Given the dynamics there, we would also want, for instance, to improve the capacity of the community through apprenticeships, skills training, and so on.
There's the management piece, which is one set of capacity-building that needs to be done, but then there are also the ripple effects of the actual activity of building and operating something in the community. Are both of those covered off through your initiatives?
Chad Westmacott
View Chad Westmacott Profile
Chad Westmacott
2019-05-28 11:48
That is one example of capacity funding that the department provides to first nation communities, because we completely agree that there is that need for capacity development in first nation communities.
The circuit rider training program is one that we're quite proud of. It's an opt-in program that touches just under 600 first nation communities. It's an organization of professional trainers. They go around to every first nation community. They have their circuit that they go to, and they work with the operator of the water treatment facility and the waste-water treatment facility within the first nation communities and provide hands-on training within the first nation community.
It has been heralded by first nations, provinces and territories and others as a shining example of good capacity development in the first nation communities.
Al Kemmere
View Al Kemmere Profile
Al Kemmere
2019-05-06 17:14
Thank you and good afternoon, everybody. It's great to see you gathering together to try to get a good understanding of our perspective on this.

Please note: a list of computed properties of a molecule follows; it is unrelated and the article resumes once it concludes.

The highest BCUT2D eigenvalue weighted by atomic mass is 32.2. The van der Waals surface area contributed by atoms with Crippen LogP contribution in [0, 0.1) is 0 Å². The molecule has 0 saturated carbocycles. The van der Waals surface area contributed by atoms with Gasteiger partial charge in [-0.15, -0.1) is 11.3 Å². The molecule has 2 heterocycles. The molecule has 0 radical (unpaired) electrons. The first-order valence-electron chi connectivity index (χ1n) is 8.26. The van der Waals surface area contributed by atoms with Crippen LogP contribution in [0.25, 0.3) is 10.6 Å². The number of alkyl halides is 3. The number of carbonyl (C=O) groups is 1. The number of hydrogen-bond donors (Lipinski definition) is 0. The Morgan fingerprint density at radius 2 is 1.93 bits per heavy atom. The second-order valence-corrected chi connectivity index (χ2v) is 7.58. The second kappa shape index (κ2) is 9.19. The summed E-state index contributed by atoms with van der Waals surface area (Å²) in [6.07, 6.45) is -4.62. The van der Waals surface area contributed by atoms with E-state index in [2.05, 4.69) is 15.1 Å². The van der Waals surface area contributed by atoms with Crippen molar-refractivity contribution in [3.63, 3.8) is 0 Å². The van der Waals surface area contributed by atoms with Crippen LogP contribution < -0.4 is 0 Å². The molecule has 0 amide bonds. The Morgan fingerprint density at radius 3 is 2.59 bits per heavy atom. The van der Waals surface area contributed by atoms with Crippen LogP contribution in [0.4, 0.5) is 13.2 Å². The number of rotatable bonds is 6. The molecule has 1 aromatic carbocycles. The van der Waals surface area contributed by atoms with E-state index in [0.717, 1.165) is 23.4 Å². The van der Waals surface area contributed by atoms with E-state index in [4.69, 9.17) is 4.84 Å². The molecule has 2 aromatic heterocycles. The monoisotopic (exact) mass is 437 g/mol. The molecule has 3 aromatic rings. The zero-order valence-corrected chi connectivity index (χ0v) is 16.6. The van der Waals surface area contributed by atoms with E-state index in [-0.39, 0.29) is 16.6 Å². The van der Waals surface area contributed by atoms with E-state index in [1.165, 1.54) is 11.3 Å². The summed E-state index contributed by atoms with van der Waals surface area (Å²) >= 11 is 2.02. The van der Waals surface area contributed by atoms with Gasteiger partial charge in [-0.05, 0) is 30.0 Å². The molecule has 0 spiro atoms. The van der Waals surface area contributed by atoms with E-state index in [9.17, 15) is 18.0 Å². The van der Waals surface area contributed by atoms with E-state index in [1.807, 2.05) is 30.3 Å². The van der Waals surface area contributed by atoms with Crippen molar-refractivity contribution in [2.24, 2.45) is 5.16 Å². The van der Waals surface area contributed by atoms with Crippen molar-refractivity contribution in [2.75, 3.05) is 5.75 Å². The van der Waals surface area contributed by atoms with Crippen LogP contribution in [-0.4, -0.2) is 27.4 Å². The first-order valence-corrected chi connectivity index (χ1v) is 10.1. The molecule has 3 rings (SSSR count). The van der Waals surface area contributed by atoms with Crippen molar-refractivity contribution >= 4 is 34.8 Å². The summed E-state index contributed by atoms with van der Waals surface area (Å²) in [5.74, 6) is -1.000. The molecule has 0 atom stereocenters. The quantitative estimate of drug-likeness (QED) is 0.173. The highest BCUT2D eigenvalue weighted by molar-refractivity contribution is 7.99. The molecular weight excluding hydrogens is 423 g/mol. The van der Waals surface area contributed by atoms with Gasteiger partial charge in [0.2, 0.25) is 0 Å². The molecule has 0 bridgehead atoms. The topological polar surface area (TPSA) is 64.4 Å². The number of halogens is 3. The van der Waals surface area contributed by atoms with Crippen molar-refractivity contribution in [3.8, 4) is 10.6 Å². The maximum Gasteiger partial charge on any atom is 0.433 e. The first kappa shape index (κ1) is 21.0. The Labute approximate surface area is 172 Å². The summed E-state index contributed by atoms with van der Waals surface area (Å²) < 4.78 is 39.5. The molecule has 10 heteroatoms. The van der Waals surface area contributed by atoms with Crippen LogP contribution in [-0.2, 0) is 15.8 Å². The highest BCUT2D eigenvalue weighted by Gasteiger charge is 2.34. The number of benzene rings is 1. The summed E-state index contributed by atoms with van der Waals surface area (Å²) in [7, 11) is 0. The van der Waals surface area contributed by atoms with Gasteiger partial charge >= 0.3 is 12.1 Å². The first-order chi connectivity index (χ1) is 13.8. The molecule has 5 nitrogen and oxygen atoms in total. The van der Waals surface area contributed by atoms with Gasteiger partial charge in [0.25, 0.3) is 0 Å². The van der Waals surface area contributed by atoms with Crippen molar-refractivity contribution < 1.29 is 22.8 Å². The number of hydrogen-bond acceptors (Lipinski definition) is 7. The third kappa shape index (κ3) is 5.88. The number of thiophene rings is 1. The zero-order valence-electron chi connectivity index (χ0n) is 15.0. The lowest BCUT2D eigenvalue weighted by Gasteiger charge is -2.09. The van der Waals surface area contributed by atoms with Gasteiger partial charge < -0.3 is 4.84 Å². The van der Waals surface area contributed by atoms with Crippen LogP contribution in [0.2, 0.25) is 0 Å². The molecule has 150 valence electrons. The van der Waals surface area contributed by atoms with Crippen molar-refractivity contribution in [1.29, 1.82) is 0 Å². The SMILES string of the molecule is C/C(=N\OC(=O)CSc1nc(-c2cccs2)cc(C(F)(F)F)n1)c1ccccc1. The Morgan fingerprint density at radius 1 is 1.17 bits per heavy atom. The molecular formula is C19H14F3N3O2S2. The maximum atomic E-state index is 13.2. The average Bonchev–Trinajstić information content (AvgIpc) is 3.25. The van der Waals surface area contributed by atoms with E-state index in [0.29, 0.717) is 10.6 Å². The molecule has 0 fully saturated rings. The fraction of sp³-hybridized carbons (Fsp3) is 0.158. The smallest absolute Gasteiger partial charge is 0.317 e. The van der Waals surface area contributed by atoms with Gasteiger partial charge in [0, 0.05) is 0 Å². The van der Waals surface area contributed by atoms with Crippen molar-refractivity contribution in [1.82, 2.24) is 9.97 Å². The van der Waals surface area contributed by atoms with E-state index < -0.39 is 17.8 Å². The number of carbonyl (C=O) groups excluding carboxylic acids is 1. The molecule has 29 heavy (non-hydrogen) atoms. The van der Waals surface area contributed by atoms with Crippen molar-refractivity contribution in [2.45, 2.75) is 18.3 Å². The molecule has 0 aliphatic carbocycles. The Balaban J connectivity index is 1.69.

I am Al Kemmere. I'm a councillor in Mountain View County and president of the Rural Municipalities of Alberta. For those of you who don't know Alberta very well, Mountain View County is dead centre in the middle of the province. RMA or Rural Municipalities of Alberta covers the whole province—north to south, east to west, touching the Northwest Territories and down to the American border. Under the jurisdiction of our members, we cover about 85% of the provincial land mass. That includes 75% of Alberta's roads and 60% of Alberta's bridges.
I think we're all gathered here to talk about the situation of the aquatic invasive species and the different types that it covers. Aquatic invasive species is an issue that impacts communities throughout Canada. Though we recognize the impact of the problem, the species of concern are diverse and vary right across the various regions of the province. In Alberta, a number of species are of considerable concern, including fish, invertebrates, plants and diseases.